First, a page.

Whitman Voices

Introduction

Business Analytics Program Prepares Students for Rapidly Growing Industry

Business Analytics Program Prepares Students for Rapidly Growing Industry

The field of analytics has been growing exponentially over the past few years and will not be slowing down anytime soon. To prepare for a growing demanding profession, the Martin J. Whitman School of Management at Syracuse University recently introduced a new major for undergraduate students in business analytics.

Business analytics is the process of descriptive, predictive and prescriptive transformation of data to provide insights into making better business decisions. It can also be applied to nearly any field, like medicine, technology or real estate.

“Business analytics majors are a key component of business and management programs at many universities in the U.S. and throughout the world, and the development of this major was a welcomed addition to the Whitman curriculum,” says Penelope Pooler, professor of finance practice. “Data analytics are used in every facet of decision making in every business—from small internet startups to local brick and mortar businesses to large global companies. The skills learned in the business analytics major position our graduates to be leaders in the data-driven economy of the 21st century.”

The foundation of the major includes data management and advanced analytics for business.  Beyond those courses, students can pursue a specialization in various areas like finance or marketing analytics. “Our classes help Whitman students develop the skills to be a part of all steps of that decision making process,” explains Pooler.

During the first year, coursework focuses on concepts that are important for understanding and interpreting data to answer questions. From there, students apply this knowledge to analytical questions in other classes like finance, supply chain management and marketing. Once students reach the upper-level classes, content begins to focus on expanding these analyses and how various methods can help companies use their data in more efficient and effective ways. Pooler says, “Regardless of whether students take only the two required statistics and analytics course required or choose to pursue a major, they will gain a strong analytical foundation, expand their spreadsheet skills and be introduced to more advanced analytical coding software.”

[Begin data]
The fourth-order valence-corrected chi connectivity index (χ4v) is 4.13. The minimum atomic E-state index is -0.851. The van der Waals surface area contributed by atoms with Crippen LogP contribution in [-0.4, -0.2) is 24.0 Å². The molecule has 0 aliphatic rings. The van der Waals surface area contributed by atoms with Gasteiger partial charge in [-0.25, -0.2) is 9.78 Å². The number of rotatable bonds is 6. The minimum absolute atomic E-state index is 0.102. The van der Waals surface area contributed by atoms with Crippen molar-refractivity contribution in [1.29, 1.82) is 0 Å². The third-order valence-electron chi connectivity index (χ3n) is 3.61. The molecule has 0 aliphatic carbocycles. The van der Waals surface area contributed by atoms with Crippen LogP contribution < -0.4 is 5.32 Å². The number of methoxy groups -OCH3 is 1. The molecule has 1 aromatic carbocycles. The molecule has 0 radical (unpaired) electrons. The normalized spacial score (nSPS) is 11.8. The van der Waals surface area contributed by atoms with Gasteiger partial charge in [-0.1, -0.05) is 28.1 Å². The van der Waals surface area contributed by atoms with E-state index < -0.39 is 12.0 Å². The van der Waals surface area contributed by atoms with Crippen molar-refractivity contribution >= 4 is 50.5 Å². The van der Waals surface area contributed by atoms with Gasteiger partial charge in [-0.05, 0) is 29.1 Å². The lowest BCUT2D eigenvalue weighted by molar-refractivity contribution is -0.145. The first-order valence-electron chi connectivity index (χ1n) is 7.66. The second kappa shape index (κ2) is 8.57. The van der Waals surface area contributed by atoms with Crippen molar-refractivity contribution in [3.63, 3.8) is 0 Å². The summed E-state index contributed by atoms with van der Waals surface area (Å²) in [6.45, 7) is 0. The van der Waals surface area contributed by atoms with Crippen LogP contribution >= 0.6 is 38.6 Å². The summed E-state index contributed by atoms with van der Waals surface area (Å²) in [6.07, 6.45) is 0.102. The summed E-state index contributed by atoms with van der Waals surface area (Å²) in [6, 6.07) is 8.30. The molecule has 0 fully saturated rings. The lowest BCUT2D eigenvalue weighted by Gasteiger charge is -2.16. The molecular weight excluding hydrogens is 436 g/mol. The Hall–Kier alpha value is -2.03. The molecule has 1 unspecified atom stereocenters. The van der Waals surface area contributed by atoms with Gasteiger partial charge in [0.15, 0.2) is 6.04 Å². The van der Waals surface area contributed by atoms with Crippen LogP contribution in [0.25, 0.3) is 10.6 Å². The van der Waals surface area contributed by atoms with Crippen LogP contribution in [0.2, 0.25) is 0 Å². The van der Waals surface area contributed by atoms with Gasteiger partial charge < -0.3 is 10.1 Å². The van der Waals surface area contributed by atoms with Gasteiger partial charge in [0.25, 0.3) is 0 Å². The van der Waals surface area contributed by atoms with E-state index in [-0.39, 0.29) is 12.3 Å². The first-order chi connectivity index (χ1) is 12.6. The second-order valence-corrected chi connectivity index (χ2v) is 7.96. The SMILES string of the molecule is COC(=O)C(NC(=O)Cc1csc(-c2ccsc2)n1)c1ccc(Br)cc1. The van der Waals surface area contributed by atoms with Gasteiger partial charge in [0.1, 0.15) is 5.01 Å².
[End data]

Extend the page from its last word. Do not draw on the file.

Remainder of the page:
Aaron Patashnik ’22, a business analytics major, recently took Pooler’s Data Management for Business course and says that the class was a great introduction to the world of business data. “This class gave me a great first look at how data has been and is currently used in the business world,” he explains. “I learned a ton of skills while taking this course, particularly how to best store data for extracting insight and how to create visualizations in R.”

When looking ahead to graduation and entering the workforce, Patashnik believes that Whitman’s business analytics program will give him a unique skill set that can be applied to many fields. He says, “I have been able to develop my skills in data analysis, and also using this new knowledge to be a better student, because there is always more to learn in this field. I know that I will have gained many skills that will give me a leg up after graduation.”

The business analytics major can also be paired for a double major with most of the other programs in Whitman, allowing students to graduate with an even greater skill set that can be applied to nearly any career path they choose. 

Read more about the Business Analytics undergraduate program.

Mallory Carlson